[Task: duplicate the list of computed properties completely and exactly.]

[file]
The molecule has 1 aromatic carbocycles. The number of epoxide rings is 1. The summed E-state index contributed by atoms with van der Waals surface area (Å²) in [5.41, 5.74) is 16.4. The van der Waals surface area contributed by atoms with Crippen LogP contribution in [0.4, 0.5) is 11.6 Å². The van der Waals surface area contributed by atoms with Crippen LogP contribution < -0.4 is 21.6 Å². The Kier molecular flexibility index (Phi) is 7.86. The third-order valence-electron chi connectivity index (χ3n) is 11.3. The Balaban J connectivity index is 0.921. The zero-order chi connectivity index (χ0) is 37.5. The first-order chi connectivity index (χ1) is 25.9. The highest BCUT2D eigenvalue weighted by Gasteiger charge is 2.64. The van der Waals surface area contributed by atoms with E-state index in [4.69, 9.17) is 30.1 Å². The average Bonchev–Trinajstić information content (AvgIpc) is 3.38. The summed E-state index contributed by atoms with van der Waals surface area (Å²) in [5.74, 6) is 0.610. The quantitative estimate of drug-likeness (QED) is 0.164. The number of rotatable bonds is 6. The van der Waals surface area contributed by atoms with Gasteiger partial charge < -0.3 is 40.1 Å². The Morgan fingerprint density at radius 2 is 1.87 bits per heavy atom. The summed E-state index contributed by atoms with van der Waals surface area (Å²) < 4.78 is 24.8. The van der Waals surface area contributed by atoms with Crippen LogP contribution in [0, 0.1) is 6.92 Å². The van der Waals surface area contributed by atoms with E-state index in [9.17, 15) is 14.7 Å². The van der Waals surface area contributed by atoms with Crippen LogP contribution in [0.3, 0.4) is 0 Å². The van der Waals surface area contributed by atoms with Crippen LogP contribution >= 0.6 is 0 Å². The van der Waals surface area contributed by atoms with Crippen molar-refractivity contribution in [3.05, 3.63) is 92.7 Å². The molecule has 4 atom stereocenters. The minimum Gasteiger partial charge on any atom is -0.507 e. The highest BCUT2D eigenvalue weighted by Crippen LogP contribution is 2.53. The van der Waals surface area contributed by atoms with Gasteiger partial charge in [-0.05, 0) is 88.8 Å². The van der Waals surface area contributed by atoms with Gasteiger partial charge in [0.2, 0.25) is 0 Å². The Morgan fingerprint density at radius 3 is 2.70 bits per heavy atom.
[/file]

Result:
The molecule has 1 aromatic carbocycles. The number of epoxide rings is 1. The summed E-state index contributed by atoms with van der Waals surface area (Å²) in [5.41, 5.74) is 16.4. The van der Waals surface area contributed by atoms with Crippen LogP contribution in [0.4, 0.5) is 11.6 Å². The van der Waals surface area contributed by atoms with Crippen LogP contribution < -0.4 is 21.6 Å². The Kier molecular flexibility index (Phi) is 7.86. The third-order valence-electron chi connectivity index (χ3n) is 11.3. The Balaban J connectivity index is 0.921. The zero-order chi connectivity index (χ0) is 37.5. The first-order chi connectivity index (χ1) is 25.9. The highest BCUT2D eigenvalue weighted by Gasteiger charge is 2.64. The van der Waals surface area contributed by atoms with E-state index in [4.69, 9.17) is 30.1 Å². The average Bonchev–Trinajstić information content (AvgIpc) is 3.38. The summed E-state index contributed by atoms with van der Waals surface area (Å²) in [5.74, 6) is 0.610. The quantitative estimate of drug-likeness (QED) is 0.164. The number of rotatable bonds is 6. The van der Waals surface area contributed by atoms with Gasteiger partial charge < -0.3 is 40.1 Å². The Morgan fingerprint density at radius 2 is 1.87 bits per heavy atom. The summed E-state index contributed by atoms with van der Waals surface area (Å²) < 4.78 is 24.8. The van der Waals surface area contributed by atoms with Crippen LogP contribution in [0, 0.1) is 6.92 Å². The van der Waals surface area contributed by atoms with E-state index in [9.17, 15) is 14.7 Å². The van der Waals surface area contributed by atoms with Crippen LogP contribution in [0.3, 0.4) is 0 Å². The van der Waals surface area contributed by atoms with Crippen LogP contribution >= 0.6 is 0 Å². The van der Waals surface area contributed by atoms with Crippen molar-refractivity contribution in [3.05, 3.63) is 92.7 Å². The molecule has 4 atom stereocenters. The minimum Gasteiger partial charge on any atom is -0.507 e. The highest BCUT2D eigenvalue weighted by Crippen LogP contribution is 2.53. The van der Waals surface area contributed by atoms with Gasteiger partial charge in [-0.05, 0) is 88.8 Å². The van der Waals surface area contributed by atoms with Gasteiger partial charge in [0.2, 0.25) is 0 Å². The Morgan fingerprint density at radius 3 is 2.70 bits per heavy atom.